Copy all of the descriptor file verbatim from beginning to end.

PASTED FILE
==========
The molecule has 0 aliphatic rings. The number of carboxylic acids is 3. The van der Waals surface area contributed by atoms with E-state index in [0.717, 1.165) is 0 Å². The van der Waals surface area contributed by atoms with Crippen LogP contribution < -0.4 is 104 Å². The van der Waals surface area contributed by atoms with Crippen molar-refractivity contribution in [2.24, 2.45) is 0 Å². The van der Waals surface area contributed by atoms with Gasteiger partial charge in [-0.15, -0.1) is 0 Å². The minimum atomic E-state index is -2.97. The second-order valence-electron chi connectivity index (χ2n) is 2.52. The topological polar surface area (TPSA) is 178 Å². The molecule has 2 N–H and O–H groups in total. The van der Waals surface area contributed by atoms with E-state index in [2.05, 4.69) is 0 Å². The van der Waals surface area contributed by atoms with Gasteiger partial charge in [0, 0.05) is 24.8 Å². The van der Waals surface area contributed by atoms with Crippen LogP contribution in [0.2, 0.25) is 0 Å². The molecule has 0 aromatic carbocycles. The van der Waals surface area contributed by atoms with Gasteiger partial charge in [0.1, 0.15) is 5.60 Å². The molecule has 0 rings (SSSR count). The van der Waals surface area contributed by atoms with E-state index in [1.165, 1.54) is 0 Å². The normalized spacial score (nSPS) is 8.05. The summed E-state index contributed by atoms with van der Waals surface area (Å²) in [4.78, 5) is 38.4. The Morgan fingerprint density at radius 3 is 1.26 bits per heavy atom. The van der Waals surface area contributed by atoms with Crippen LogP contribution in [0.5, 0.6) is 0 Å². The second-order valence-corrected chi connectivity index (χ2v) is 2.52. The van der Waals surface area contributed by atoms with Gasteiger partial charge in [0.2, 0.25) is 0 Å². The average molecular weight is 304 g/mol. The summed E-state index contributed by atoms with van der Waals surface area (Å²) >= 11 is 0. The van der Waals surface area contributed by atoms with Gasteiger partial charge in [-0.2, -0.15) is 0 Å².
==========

The molecule has 0 aliphatic rings. The number of carboxylic acids is 3. The van der Waals surface area contributed by atoms with E-state index in [0.717, 1.165) is 0 Å². The van der Waals surface area contributed by atoms with Crippen LogP contribution < -0.4 is 104 Å². The van der Waals surface area contributed by atoms with Crippen molar-refractivity contribution in [2.24, 2.45) is 0 Å². The van der Waals surface area contributed by atoms with Gasteiger partial charge in [-0.15, -0.1) is 0 Å². The minimum atomic E-state index is -2.97. The second-order valence-electron chi connectivity index (χ2n) is 2.52. The topological polar surface area (TPSA) is 178 Å². The molecule has 2 N–H and O–H groups in total. The van der Waals surface area contributed by atoms with E-state index in [2.05, 4.69) is 0 Å². The van der Waals surface area contributed by atoms with Gasteiger partial charge in [0, 0.05) is 24.8 Å². The van der Waals surface area contributed by atoms with Crippen LogP contribution in [0.2, 0.25) is 0 Å². The molecule has 0 aromatic carbocycles. The van der Waals surface area contributed by atoms with Gasteiger partial charge in [0.1, 0.15) is 5.60 Å². The molecule has 0 rings (SSSR count). The van der Waals surface area contributed by atoms with E-state index in [1.165, 1.54) is 0 Å². The normalized spacial score (nSPS) is 8.05. The summed E-state index contributed by atoms with van der Waals surface area (Å²) in [4.78, 5) is 38.4. The Morgan fingerprint density at radius 3 is 1.26 bits per heavy atom. The van der Waals surface area contributed by atoms with Crippen LogP contribution in [0.5, 0.6) is 0 Å². The second-order valence-corrected chi connectivity index (χ2v) is 2.52. The van der Waals surface area contributed by atoms with Gasteiger partial charge in [0.2, 0.25) is 0 Å². The average molecular weight is 304 g/mol. The summed E-state index contributed by atoms with van der Waals surface area (Å²) >= 11 is 0. The van der Waals surface area contributed by atoms with Gasteiger partial charge in [-0.2, -0.15) is 0 Å².